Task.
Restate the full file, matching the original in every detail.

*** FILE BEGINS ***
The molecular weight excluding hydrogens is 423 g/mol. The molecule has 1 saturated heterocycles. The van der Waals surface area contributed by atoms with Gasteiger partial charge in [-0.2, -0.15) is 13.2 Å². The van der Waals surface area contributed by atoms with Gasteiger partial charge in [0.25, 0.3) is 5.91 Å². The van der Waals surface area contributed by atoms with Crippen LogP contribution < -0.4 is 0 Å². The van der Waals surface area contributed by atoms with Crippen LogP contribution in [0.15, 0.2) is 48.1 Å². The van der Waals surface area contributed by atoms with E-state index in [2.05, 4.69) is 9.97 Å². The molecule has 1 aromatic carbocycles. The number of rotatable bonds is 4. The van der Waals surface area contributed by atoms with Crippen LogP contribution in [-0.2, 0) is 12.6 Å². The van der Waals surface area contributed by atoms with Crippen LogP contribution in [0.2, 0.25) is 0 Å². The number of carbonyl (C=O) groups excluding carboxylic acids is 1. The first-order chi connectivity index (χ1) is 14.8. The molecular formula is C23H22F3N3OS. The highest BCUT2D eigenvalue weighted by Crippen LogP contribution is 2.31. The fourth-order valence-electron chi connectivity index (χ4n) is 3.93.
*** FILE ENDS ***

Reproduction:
The molecular weight excluding hydrogens is 423 g/mol. The molecule has 1 saturated heterocycles. The van der Waals surface area contributed by atoms with Gasteiger partial charge in [-0.2, -0.15) is 13.2 Å². The van der Waals surface area contributed by atoms with Gasteiger partial charge in [0.25, 0.3) is 5.91 Å². The van der Waals surface area contributed by atoms with Crippen LogP contribution < -0.4 is 0 Å². The van der Waals surface area contributed by atoms with Crippen LogP contribution in [0.15, 0.2) is 48.1 Å². The van der Waals surface area contributed by atoms with E-state index in [2.05, 4.69) is 9.97 Å². The molecule has 1 aromatic carbocycles. The number of rotatable bonds is 4. The van der Waals surface area contributed by atoms with Crippen LogP contribution in [-0.2, 0) is 12.6 Å². The van der Waals surface area contributed by atoms with Crippen LogP contribution in [0.2, 0.25) is 0 Å². The number of carbonyl (C=O) groups excluding carboxylic acids is 1. The first-order chi connectivity index (χ1) is 14.8. The molecular formula is C23H22F3N3OS. The highest BCUT2D eigenvalue weighted by Crippen LogP contribution is 2.31. The fourth-order valence-electron chi connectivity index (χ4n) is 3.93.